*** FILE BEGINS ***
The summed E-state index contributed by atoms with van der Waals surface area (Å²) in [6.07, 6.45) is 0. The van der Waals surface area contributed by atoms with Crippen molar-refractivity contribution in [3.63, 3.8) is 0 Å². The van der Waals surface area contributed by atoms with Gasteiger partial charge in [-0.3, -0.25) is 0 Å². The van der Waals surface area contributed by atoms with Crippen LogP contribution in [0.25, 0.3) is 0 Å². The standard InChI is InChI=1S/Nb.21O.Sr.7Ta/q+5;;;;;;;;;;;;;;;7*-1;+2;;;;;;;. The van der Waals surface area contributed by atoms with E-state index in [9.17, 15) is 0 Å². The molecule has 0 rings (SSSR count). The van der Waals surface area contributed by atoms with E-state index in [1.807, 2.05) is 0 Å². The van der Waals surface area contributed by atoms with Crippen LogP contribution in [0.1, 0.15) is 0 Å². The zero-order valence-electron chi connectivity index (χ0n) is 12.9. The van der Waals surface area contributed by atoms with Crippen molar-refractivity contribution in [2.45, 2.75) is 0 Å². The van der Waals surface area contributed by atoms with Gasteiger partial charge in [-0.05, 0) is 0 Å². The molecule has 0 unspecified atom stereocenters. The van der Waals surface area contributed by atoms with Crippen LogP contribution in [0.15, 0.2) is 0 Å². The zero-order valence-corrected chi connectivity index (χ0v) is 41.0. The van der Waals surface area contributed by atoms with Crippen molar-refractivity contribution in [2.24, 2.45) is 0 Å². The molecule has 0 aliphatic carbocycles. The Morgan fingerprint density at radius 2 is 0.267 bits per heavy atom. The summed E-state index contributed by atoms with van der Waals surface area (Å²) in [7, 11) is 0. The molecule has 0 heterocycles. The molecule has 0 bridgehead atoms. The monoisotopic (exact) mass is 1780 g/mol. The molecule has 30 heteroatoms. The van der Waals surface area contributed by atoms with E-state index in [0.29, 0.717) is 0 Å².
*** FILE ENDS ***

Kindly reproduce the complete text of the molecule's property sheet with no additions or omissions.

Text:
The summed E-state index contributed by atoms with van der Waals surface area (Å²) in [6.07, 6.45) is 0. The van der Waals surface area contributed by atoms with Crippen molar-refractivity contribution in [3.63, 3.8) is 0 Å². The van der Waals surface area contributed by atoms with Gasteiger partial charge in [-0.3, -0.25) is 0 Å². The van der Waals surface area contributed by atoms with Crippen LogP contribution in [0.25, 0.3) is 0 Å². The standard InChI is InChI=1S/Nb.21O.Sr.7Ta/q+5;;;;;;;;;;;;;;;7*-1;+2;;;;;;;. The van der Waals surface area contributed by atoms with E-state index in [9.17, 15) is 0 Å². The molecule has 0 rings (SSSR count). The van der Waals surface area contributed by atoms with E-state index in [1.807, 2.05) is 0 Å². The van der Waals surface area contributed by atoms with Crippen LogP contribution in [0.1, 0.15) is 0 Å². The zero-order valence-electron chi connectivity index (χ0n) is 12.9. The van der Waals surface area contributed by atoms with Crippen molar-refractivity contribution in [2.45, 2.75) is 0 Å². The van der Waals surface area contributed by atoms with Gasteiger partial charge in [-0.05, 0) is 0 Å². The molecule has 0 unspecified atom stereocenters. The van der Waals surface area contributed by atoms with Crippen LogP contribution in [0.15, 0.2) is 0 Å². The zero-order valence-corrected chi connectivity index (χ0v) is 41.0. The van der Waals surface area contributed by atoms with Crippen molar-refractivity contribution in [2.24, 2.45) is 0 Å². The molecule has 0 aliphatic carbocycles. The Morgan fingerprint density at radius 2 is 0.267 bits per heavy atom. The summed E-state index contributed by atoms with van der Waals surface area (Å²) in [7, 11) is 0. The molecule has 0 heterocycles. The molecule has 0 bridgehead atoms. The monoisotopic (exact) mass is 1780 g/mol. The molecule has 30 heteroatoms. The van der Waals surface area contributed by atoms with E-state index in [0.29, 0.717) is 0 Å².